We've all come up against these people, and have been totally confounded with their "my leader can do no wrong" attitude. They believe outrageous lies, and forgive all manner of sins. Democratic strategists keep trying to run campaigns that will reach these people on the basis of evidence and fact -- and are perplexed to find their attempts at education totally rebuffed. George Bush may have lied us into a war, wrecked our economy, saddled our great-grandchildren with debt, savaged the poor, and alienated the entire world; but he is Our Leader, and we will always take his word over anyone else's. We do not accept you as a legitimate authority. We don't care what you have to say, because you have no standing at all in our little world.

Mere political or cultural betrayal, no matter how destructive, does not cut through this piece of the wall. The guilt-evaporation process applies to both followers and leaders: you must forgive all wrongs committed by someone inside the fold. Our leader didn't lie; he was misunderstood, his words distorted by our enemies. Besides, he would never lie to us. Besides, he is just following orders -- or God's will, which is beyond our understanding. Besides, our own forgiveness depends on our ability to forgive, and so we will -- never mind the contradictions.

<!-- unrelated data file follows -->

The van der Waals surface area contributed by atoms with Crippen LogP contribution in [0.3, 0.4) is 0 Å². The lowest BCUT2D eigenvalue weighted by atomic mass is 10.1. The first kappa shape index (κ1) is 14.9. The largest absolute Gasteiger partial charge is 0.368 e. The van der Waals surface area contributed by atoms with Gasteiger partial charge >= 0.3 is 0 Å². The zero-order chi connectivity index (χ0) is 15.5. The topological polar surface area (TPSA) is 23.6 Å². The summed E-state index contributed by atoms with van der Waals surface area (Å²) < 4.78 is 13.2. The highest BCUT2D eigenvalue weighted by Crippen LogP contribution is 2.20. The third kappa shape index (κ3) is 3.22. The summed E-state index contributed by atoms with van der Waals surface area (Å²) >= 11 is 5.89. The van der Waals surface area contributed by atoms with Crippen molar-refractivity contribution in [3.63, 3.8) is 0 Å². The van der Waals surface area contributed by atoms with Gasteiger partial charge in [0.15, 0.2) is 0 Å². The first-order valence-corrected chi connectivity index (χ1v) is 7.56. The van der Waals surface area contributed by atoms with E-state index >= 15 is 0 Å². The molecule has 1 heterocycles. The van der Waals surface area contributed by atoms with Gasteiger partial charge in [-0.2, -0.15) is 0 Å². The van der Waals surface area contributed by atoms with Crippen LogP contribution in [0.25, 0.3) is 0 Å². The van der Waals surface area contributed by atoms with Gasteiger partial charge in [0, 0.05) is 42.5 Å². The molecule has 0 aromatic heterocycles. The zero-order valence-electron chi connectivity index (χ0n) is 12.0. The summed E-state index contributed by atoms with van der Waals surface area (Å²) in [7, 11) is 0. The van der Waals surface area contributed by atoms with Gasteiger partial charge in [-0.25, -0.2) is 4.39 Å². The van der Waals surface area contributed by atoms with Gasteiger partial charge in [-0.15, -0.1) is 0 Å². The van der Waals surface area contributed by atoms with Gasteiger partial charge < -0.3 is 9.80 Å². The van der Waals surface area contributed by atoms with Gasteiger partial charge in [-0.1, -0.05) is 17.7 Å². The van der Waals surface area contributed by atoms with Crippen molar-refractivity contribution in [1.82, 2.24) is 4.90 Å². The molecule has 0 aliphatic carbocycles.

And yet, even so: There is one -- and only one -- sin so heinous that it cannot be rationalized away by the authoritarian thought process. It is this: the leader's main job is to protect his abused and terrified horde from personal harm (or, for that matter, any sudden negative change to their immediate status quo). A leader who wantonly allows one of his followers to intimately experience such harm breaks that contract. It is in that moment of betrayal that some followers come to their senses, and start looking for a reckoning.